The idea of spontaneous order is key to the philosophy and economics of thinkers such David Hume and F. A. Hayek. While the standard most likely biologically programmed human tendency is to assume that every type of order within society must have been intentionally designed by a person who was trying to accomplish a specific thing, a much more accurate and nuanced view of the structure of society reveals that many complex and orderly aspects of civilization arise out of patterns of collective behavior where the individuals never made any specific plans to the end in question. The price system, for example, acts as a highly complex and effective system for the organization of certain forms of knowledge within society, while the individual participants know nothing of such things and are simply attempting to achieve personal aims which to them have nothing to do with grand ideas about how the process of economic productivity works.
(Note: This article functions as an alternative explanation to a previous post of mine The Artificial Language: A Plan for a System of Orthographical Layers, and links to that post at the end.)
See here for what I wrote in a thread I created on Reddit to explain the idea of constructing a system of orthographical layers into an artificial word language:
The term “natural language” refers to various forms of communication such as spoken language (e.g., the spoken form of English words), written systems (e.g., the orthography of English, Chinese characters as used in Chinese and Japanese), and sign language (for example, American Sign Language, Japanese Sign Language). It excludes programming languages, constructed languages, formal logical systems, mathematical logic, and other tools that perform communication-related functions but were consciously invented rather than spontaneously evolved (though once invented they can begin to evolve in a natural way).
I’ve long perceived deep deficiency in the capability of modern communication technology to efficiently and effectively transfer thoughts from one person to another, and as a result I’ve given a great deal of thought to the problem of how to improve this situation by contributing to the creation of new systems of communication.
The human mind is built with a system that outputs various degrees of pain or pleasure depending on what’s happening at any given time. For example, most people are such that seeing a graphic image showing the aftermath of a tragic accident would produce psychological pain, while seeing a cute picture of a young animal would do the opposite. The patterns by which certain things produce enjoyment (which causes us to seek them out), or pain (which makes us want to avoid them), relates to the ancestral environment, namely what would have promoted survival, reproduction, and so on within ancient hunter-gatherer tribes, and what would have done the opposite. We feel compelled to do things which in the ancestral environment would have led to successful reproduction, while we feel repelled by things which would have damaged our chances for achieving such a thing.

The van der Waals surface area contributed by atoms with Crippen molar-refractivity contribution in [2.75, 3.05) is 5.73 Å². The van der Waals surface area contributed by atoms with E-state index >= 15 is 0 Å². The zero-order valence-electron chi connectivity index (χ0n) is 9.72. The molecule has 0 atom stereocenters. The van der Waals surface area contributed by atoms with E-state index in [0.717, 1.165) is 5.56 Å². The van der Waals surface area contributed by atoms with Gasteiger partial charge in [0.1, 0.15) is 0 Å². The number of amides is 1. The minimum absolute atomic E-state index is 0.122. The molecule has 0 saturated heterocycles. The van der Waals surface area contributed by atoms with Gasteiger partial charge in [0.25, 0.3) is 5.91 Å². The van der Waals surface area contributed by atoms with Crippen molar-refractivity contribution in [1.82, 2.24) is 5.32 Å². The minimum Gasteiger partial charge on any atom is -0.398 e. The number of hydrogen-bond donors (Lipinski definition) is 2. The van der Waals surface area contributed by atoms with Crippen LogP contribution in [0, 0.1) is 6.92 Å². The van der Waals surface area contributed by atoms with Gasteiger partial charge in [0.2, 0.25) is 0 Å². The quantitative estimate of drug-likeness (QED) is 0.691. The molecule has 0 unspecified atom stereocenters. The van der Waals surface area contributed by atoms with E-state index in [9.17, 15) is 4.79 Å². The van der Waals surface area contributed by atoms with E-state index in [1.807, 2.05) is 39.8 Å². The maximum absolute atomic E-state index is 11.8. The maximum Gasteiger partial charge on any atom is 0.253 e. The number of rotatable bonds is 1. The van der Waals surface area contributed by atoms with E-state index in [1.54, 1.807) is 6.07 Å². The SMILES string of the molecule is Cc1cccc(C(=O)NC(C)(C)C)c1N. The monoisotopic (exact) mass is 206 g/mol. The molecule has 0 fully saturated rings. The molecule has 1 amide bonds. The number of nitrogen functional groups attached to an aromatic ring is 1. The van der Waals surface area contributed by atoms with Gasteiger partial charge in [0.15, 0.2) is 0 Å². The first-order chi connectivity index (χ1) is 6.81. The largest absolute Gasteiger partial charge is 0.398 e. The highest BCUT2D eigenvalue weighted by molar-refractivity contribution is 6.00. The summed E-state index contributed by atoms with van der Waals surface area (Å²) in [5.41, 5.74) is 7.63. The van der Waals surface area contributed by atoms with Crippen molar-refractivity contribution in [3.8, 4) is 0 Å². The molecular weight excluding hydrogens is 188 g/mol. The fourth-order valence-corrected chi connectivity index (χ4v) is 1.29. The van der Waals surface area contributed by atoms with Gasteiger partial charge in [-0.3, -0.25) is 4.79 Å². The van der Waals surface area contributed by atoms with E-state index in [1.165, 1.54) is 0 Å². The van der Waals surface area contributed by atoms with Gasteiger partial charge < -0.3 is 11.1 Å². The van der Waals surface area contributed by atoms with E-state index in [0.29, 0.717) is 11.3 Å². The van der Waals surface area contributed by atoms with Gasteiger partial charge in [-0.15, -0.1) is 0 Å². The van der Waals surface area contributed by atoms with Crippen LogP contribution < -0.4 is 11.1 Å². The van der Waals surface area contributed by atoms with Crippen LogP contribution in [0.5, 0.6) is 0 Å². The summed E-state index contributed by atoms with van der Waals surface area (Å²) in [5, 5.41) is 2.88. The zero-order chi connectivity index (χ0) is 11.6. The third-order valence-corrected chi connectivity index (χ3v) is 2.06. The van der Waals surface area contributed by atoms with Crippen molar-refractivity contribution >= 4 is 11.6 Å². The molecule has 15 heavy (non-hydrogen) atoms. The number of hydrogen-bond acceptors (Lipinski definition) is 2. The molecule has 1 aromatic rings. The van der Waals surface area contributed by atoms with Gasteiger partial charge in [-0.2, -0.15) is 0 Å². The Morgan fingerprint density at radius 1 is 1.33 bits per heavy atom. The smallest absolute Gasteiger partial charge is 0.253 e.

As I explained first neutrally and then pessimistically in The Invisible Shackles of Natural Language and The Hellfire of Deep Contemplation, there exists a mechanism that operates upon the great majority of people at almost all moments which obscures from view the observation that current communication technology, especially word-based languages such as English, is highly limited in its use as a tool for taking a thought in one person’s head and transferring it to another’s. The mechanism, essentially, originates from the value of most people to feel understood, to connect with others, and to fit in; when the average individual launches down a path of thought which will exit the small circle of things which are efficient to communicate with natural language and other modern communication devices which are accessible to them, they will turn back, since they will likely experience more pain from disconnection than benefit from understanding. It’s not enjoyable to be misunderstood, so although current language technology is primitive, the average person takes no notice, for they systematically push out of their view any evidence to the contrary.
When thinking about the nature of human psychology, it’s often useful to ask, “As biological evolution designed the human mind with an eye toward the conditions of the ancestral environment, what does that predict about the character of our inner motivations, default ways of thinking, and so forth? Although we now live in a much different world, what about our tendencies could be better explained as us merely executing adaptations that developed to address challenges specific to the hunter-gatherer life of our Paleolithic ancestors?”
This technique is referred to by many different names, such as vipassana meditation or mindfulness training. However, I’m breaking with tradition and calling it “sit-still think-nothing meditation” simply because that’s a full description of what the method actually is.
I think one of the most important distinctions lying at the foundation of human psychology is what I call “manual vs. automatic mode”. A few years ago I started writing an essay on the topic. See here for an edited version of part of the draft: